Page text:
Pinned underneath wagon

From our February 2013 issue

By Nadine Beitel – Campbell River, B.C.

In the fall of 1933, I was seven years old. My eight-year-old brother, Ward, and I were attending Irondale School which was south of our farm near Kamsack, Sask.

There was a wooded area we had to go through to get to the school. After Ward and I had left for school, mom and father set out for Kamsack. Father had the wagon loaded with grains to be exchanged for flour, rolled oats, and cream of wheat sufficient for the winter months.

They had taken my siblings Bert and Doreen with them. On their way home they stopped to visit with the Jeffreys who had two children, Jack and Dorothy.

Father tied the horse’s reins to the wagon post and set the brakes on the wagon. He was very careful to secure the horse and wagon as he was well aware how quickly an accident would happen.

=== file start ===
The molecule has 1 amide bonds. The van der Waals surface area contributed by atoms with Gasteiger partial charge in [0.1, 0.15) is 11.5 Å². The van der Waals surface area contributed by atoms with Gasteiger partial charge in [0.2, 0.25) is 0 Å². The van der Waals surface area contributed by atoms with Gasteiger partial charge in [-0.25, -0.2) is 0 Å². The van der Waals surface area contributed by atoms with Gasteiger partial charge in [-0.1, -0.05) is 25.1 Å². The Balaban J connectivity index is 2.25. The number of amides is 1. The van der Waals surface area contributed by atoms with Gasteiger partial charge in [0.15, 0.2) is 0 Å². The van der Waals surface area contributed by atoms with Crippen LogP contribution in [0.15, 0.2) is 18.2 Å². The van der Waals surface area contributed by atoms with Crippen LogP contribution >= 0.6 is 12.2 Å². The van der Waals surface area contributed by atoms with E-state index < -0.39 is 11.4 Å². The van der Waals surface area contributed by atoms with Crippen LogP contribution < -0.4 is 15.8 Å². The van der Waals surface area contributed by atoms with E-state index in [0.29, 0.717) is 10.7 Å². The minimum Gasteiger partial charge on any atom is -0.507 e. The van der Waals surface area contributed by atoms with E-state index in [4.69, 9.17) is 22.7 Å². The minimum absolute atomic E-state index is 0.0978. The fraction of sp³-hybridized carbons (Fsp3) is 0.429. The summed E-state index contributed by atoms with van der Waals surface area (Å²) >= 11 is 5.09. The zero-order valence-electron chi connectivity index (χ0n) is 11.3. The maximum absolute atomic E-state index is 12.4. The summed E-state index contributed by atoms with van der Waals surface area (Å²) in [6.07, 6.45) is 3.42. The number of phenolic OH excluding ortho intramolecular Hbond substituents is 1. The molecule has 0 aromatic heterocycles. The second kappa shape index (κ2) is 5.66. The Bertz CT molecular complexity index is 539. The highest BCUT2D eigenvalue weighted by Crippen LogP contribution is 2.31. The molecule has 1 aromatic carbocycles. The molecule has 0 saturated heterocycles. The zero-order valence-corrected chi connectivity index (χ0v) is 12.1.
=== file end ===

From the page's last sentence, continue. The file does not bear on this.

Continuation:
The kids were playing, climbing in and out of the wagon when something went wrong. The horse jumped ahead and somehow the brake let go. Dorothy got caught under the wheel of the loaded wagon. By the time they got help to get the wagon safely removed off her and a doctor to assure them that she was okay, it was getting dusk.

Ward and I arrived home from school to find no one at home and the fire out so Ward set to getting a fire going in the cook stove and I decided that I would make some biscuits for father.

I had watched Granny many times so had no doubt I could do this all on my own. I have no idea how many ingredients I had in the biscuits but I was able to roll the dough out and cut it into shapes for baking.

I put them on a baking sheet and into the oven. I did have biscuits but they didn’t turn out fluffy and light like Granny’s.

However, father was pleased with my efforts and so he buttered and jammed them and tried to eat some which pleased me very much. And, as far as I know Dorothy didn’t suffer much from the accident.